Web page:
Czech Republic swoops for Denmark’s 2.4m unwanted AZ COVID shots
The Czech Republic wants to buy around 2.4 million doses of the AstraZeneca/Oxford University vaccine ditched by Denmark, which has said it will stop using it because of concerns about rare blood clotting side-effects.
Czech deputy prime minister Jan Hamacek said on twitter that he had instructed the country’s ambassador in Denmark to try to buy the unwanted doses.
Hamacek is also going to travel to Moscow to arrange deliveries of the Russian Sputnik V vaccine once it is approved by the European Medicines Agency.
The Czech Republic is beginning to get a grip on the pandemic and has seen the numbers of deaths falling over the last three weeks.
However it is still reporting more than 4,000 new infections on average each day, according to latest statistics from Reuters.
Denmark has stopped handing out the AstraZeneca/Oxford University vaccine, becoming the first European country to do so because of concerns about very rare blood clotting side-effects.
The move follows advice from the European Medicines Agency last week that announced a possible link with blood clots, although the regulator said that the risk of dying of COVID-19 was far higher.
Several European countries had temporarily suspended the jab but most have reinstated it following the EMA’s advice, albeit with restrictions on its use in younger people where the risk of the blood clots seems to be higher.
Danish officials said that all 2.4 million doses of the AstraZeneca vaccine would be withdrawn until further notice.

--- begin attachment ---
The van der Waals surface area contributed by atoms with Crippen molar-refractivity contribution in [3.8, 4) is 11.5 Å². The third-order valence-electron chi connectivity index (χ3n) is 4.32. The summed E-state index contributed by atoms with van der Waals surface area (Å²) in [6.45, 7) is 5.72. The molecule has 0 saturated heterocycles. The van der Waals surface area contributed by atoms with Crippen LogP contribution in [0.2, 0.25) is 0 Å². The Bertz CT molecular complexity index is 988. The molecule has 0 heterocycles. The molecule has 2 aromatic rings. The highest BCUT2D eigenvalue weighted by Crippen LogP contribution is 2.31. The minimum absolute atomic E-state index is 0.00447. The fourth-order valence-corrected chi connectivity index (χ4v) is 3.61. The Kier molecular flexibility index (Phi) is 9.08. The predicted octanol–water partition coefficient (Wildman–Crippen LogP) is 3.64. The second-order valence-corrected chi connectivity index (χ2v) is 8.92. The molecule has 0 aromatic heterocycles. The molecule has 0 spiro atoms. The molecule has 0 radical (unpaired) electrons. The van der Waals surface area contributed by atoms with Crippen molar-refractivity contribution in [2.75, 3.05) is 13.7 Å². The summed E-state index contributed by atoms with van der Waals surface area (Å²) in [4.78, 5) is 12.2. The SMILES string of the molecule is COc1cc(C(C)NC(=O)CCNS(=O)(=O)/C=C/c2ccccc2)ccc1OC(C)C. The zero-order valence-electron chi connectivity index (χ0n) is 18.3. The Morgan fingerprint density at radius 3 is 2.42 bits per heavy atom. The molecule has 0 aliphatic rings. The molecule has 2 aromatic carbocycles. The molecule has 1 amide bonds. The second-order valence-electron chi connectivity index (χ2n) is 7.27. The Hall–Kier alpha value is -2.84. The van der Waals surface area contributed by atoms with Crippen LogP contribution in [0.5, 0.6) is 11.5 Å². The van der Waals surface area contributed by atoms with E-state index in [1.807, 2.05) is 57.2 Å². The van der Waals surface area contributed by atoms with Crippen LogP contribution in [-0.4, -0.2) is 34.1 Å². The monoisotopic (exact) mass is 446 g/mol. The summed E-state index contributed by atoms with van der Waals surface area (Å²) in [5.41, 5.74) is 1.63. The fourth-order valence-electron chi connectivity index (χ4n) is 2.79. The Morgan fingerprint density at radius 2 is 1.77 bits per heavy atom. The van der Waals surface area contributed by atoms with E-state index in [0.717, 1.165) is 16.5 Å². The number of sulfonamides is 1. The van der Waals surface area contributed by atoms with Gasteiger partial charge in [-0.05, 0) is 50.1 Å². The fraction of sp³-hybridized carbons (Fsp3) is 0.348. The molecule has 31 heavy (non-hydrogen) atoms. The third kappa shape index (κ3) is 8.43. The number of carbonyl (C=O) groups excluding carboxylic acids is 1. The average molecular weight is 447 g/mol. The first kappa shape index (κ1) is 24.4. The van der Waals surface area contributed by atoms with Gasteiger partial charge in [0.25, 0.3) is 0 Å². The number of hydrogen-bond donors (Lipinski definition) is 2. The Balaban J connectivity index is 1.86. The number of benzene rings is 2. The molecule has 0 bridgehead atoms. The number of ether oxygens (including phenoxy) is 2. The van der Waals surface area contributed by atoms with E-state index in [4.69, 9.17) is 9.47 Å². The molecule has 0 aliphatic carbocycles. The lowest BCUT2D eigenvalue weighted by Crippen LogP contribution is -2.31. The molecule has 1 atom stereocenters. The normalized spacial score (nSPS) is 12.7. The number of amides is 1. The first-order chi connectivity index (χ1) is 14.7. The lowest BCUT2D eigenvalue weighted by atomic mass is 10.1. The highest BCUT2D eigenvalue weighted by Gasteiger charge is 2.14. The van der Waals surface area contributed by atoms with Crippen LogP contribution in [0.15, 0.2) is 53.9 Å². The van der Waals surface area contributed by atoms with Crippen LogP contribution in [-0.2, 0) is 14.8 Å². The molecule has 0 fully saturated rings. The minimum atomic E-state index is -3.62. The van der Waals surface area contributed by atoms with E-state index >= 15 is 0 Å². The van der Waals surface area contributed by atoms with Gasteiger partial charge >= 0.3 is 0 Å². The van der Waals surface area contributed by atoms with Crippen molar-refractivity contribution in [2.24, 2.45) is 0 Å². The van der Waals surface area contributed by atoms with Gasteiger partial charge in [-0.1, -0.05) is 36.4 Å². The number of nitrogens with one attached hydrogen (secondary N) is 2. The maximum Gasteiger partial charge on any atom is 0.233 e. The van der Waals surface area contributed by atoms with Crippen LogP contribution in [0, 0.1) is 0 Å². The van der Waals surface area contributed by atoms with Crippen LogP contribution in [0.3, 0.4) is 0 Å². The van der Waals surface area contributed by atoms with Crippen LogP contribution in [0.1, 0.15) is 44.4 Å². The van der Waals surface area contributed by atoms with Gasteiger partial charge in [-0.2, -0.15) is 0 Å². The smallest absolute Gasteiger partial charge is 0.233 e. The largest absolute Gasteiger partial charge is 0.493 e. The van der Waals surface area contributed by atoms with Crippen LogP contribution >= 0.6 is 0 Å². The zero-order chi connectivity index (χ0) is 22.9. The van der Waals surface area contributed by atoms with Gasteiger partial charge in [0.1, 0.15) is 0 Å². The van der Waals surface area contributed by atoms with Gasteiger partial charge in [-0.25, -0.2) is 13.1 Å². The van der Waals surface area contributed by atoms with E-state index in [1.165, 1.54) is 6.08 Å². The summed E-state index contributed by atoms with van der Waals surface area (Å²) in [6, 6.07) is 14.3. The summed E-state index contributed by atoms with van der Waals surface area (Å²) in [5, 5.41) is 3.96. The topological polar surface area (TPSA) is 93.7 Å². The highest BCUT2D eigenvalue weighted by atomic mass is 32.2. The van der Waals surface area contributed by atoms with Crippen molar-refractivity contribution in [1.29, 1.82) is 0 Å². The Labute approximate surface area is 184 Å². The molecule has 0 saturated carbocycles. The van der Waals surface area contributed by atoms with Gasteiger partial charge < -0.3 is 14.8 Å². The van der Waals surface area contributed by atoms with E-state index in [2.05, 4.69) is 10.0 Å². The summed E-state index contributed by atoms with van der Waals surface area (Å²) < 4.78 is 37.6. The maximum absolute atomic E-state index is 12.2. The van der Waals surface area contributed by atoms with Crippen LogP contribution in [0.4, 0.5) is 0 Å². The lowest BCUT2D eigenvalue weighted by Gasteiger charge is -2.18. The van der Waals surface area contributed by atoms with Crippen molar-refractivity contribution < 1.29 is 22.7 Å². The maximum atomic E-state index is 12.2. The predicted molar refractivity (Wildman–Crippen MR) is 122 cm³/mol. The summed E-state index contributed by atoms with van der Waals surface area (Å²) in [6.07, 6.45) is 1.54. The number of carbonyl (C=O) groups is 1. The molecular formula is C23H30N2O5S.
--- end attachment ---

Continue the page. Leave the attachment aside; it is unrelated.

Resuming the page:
They said studies had shown a higher than expected frequency of blood clots following doses, affecting about one in 40,000 people.
Director general Sorn Brostrom said the decision to suspend the vaccine was difficult but noted that there were other vaccines available and that the epidemic was under control in the country.
He said: “The upcoming target groups for vaccination are less likely to become severely ill from COVID-19.
“We must weigh this against the fact that we now have a known risk of severe adverse effects from vaccination with AstraZeneca, even if the risk in absolute terms is slight,” Brostrom said in a press conference.
Around a million people in Denmark have been vaccinated and around 150,000 of them have received the AstraZeneca jab.
France said following the Danish announcement that it views the AZ vaccine as an “essential tool”, with those aged over 55 the Johnson & Johnson vaccine.
Feature image courtesy of Rocky Mountain Laboratories/NIH
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